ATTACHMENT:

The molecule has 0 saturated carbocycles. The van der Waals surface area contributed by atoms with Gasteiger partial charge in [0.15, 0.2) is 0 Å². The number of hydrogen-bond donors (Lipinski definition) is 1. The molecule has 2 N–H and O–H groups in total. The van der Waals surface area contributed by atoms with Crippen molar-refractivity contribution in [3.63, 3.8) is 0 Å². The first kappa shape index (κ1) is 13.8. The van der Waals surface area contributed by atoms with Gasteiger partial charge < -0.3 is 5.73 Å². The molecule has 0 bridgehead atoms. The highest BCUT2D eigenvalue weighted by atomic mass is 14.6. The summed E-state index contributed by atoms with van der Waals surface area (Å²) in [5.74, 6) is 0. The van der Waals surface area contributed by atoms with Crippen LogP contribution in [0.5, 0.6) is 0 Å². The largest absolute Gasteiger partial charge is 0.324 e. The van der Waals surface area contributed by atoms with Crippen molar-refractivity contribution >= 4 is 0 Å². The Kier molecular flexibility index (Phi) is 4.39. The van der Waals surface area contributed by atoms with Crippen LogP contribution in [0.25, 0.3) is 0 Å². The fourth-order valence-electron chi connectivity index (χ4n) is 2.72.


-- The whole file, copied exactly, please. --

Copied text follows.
The molecule has 0 saturated carbocycles. The van der Waals surface area contributed by atoms with Gasteiger partial charge in [0.15, 0.2) is 0 Å². The number of hydrogen-bond donors (Lipinski definition) is 1. The molecule has 2 N–H and O–H groups in total. The van der Waals surface area contributed by atoms with Crippen molar-refractivity contribution in [3.63, 3.8) is 0 Å². The first kappa shape index (κ1) is 13.8. The van der Waals surface area contributed by atoms with Gasteiger partial charge < -0.3 is 5.73 Å². The molecule has 0 bridgehead atoms. The highest BCUT2D eigenvalue weighted by atomic mass is 14.6. The summed E-state index contributed by atoms with van der Waals surface area (Å²) in [5.74, 6) is 0. The van der Waals surface area contributed by atoms with Crippen LogP contribution in [0.5, 0.6) is 0 Å². The largest absolute Gasteiger partial charge is 0.324 e. The van der Waals surface area contributed by atoms with Crippen molar-refractivity contribution >= 4 is 0 Å². The Kier molecular flexibility index (Phi) is 4.39. The van der Waals surface area contributed by atoms with Crippen LogP contribution in [0.25, 0.3) is 0 Å². The fourth-order valence-electron chi connectivity index (χ4n) is 2.72.